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How To Make Your Great Barrier Reef Trip Awesome

The Great Barrier Reef is one of the most astonishing wonders of the natural world. It’s a living organism that began to form between 8,000 and 20,000 years ago, following the last ice age. Given that all of recorded history only spans some 5,000 years, that puts the unimaginable age of the Great Barrier Reef in perspective. Throughout those millennia, countless types of marine life have made the reef their home; it’s one of the most complex, biodiverse environments on the planet. Snorkeling at the Great Barrier Reef is sure to give you an entirely new perspective on nature.


01 Take Your Time

Aerial View of the Great Barrier Reef EyesWideOpen / Getty Images

For one reason or another, it can be tempting to rush yourself, either by taking too few days or packing your itinerary too full. However, only taking one day for your trip to see the Great Barrier Reef would be a mistake. To really appreciate the reef, you’d be best off staying for at least three days and two nights. If you can stay longer, it’s great to plan to do so. Spend even more time diving or enjoy the other benefits of your chosen destination, since there are many places from where to visit the Reef.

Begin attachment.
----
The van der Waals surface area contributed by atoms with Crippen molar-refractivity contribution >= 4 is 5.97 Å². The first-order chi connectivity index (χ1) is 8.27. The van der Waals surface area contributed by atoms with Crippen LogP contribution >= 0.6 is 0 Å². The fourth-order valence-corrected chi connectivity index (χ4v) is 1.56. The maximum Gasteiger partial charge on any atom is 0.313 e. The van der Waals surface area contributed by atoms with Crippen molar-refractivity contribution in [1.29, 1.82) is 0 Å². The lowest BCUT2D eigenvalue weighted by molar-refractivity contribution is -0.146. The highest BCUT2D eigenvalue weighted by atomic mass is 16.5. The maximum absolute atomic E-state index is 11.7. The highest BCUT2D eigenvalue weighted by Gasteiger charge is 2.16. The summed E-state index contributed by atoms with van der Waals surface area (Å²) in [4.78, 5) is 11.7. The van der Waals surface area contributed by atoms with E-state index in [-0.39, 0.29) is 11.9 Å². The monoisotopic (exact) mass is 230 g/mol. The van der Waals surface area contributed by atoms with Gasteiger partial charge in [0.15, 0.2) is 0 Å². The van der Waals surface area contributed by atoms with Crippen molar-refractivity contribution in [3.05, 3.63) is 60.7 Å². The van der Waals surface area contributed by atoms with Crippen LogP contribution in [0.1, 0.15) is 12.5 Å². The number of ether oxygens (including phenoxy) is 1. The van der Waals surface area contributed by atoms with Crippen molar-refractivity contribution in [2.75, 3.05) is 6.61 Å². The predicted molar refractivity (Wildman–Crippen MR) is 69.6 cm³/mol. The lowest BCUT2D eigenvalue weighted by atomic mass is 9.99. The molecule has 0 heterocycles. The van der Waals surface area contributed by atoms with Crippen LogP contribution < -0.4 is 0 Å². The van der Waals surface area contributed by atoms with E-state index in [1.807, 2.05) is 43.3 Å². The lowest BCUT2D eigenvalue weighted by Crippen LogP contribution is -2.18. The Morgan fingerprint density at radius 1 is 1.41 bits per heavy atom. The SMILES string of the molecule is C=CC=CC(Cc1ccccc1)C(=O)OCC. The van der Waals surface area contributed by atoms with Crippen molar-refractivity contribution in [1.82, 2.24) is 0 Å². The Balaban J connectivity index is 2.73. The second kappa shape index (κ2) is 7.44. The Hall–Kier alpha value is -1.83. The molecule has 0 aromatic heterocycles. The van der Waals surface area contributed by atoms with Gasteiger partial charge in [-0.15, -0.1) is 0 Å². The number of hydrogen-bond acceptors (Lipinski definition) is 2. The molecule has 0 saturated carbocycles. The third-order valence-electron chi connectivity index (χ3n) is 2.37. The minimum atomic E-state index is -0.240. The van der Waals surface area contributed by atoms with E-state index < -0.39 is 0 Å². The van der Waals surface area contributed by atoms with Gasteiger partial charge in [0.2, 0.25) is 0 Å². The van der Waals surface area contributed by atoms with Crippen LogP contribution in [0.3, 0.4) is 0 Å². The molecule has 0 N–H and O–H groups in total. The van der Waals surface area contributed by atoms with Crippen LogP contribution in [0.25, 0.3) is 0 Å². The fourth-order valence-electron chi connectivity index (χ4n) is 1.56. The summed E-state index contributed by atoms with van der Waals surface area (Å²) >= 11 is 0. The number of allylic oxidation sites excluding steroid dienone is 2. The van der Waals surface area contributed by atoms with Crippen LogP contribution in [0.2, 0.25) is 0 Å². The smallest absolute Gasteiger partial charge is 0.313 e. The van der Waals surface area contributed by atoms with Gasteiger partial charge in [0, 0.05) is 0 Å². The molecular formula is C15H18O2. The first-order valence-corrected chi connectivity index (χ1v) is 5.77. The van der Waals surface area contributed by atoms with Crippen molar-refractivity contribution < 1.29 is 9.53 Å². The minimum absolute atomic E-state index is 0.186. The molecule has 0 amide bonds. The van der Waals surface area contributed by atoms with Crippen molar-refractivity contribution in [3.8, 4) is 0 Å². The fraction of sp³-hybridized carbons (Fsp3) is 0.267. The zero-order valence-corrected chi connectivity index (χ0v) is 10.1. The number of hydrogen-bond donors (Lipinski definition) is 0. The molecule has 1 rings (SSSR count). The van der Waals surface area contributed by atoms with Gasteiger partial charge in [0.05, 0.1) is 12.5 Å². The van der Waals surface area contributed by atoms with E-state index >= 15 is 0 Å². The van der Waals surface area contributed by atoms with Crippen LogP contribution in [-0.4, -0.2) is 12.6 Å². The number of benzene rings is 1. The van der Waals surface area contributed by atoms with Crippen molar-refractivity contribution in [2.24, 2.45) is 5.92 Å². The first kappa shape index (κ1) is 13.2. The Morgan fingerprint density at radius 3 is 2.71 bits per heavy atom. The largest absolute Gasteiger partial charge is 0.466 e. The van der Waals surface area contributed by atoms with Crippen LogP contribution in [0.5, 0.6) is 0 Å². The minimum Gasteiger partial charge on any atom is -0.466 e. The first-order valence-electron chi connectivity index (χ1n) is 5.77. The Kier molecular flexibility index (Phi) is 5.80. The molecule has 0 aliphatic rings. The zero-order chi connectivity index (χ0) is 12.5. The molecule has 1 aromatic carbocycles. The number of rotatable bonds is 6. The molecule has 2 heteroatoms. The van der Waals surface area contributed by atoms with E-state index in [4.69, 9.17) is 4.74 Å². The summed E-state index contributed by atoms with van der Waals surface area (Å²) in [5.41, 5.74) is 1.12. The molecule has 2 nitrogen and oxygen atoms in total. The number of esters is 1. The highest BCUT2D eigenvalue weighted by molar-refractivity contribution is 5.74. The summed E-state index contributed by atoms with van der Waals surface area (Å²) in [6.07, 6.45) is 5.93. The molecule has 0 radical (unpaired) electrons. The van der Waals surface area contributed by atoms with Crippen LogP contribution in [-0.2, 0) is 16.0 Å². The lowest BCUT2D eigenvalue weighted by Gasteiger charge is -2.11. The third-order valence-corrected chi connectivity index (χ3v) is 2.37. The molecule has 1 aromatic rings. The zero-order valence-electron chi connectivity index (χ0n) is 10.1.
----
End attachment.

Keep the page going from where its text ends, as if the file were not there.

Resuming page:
02 Should You Dive From an Island or the Mainland?

The city of Townsville with Magnetic Island off in the distance Ian Hitchcock / Getty Images

The Great Barrier Reef stretches from the Northeastern coast of Australia off into the ocean, occupying a space of 133,000 square miles. You can dive from the mainland off areas such as the Daintree Rainforest, or you can head out to the islands. There are lavish resort islands such as Lizard Island, but also more off-beat islands such as Magnetic Island. If you want to avoid the resorts, you can procure a camping permit lasting up to ten days instead. However, many islands lack the full range of services you’re used to. You’re going to need to bring enough food, water, and other necessities to be self-sufficient if you go down the camping route.


03 Pick the Right Time of Year

The Australian sunset over Port Melbourne James D. Morgan / Getty Images

Australia doesn’t have a summer and winter—it has a wet season and a dry season. The best time to visit the Great Barrier Reef is around May-November, which avoids the hottest Australian weather and the wet, rainy season. To cap it off, you avoid the worst of stinger season.


04 Avoid Stinger Season or Rent a Sting Suit

Coral Banks, part of the Great Barrier Reef EyesWideOpen / Getty Images

From October to May, the high water temperatures draw in increased numbers of Irukandji and Box Jellyfish. However, jellyfish are present year-round and other risk factors increase your odds of running into a jellyfish, such as swimming near a river mouth or in calm, closed waters. If you’re at a risk area, you should rent a sting suit for diving that protects you from any jellyfish encounters.


05 Dress for the Occasion

Beachgoers enjoying the Australian summer Brendon Thorne / Getty Images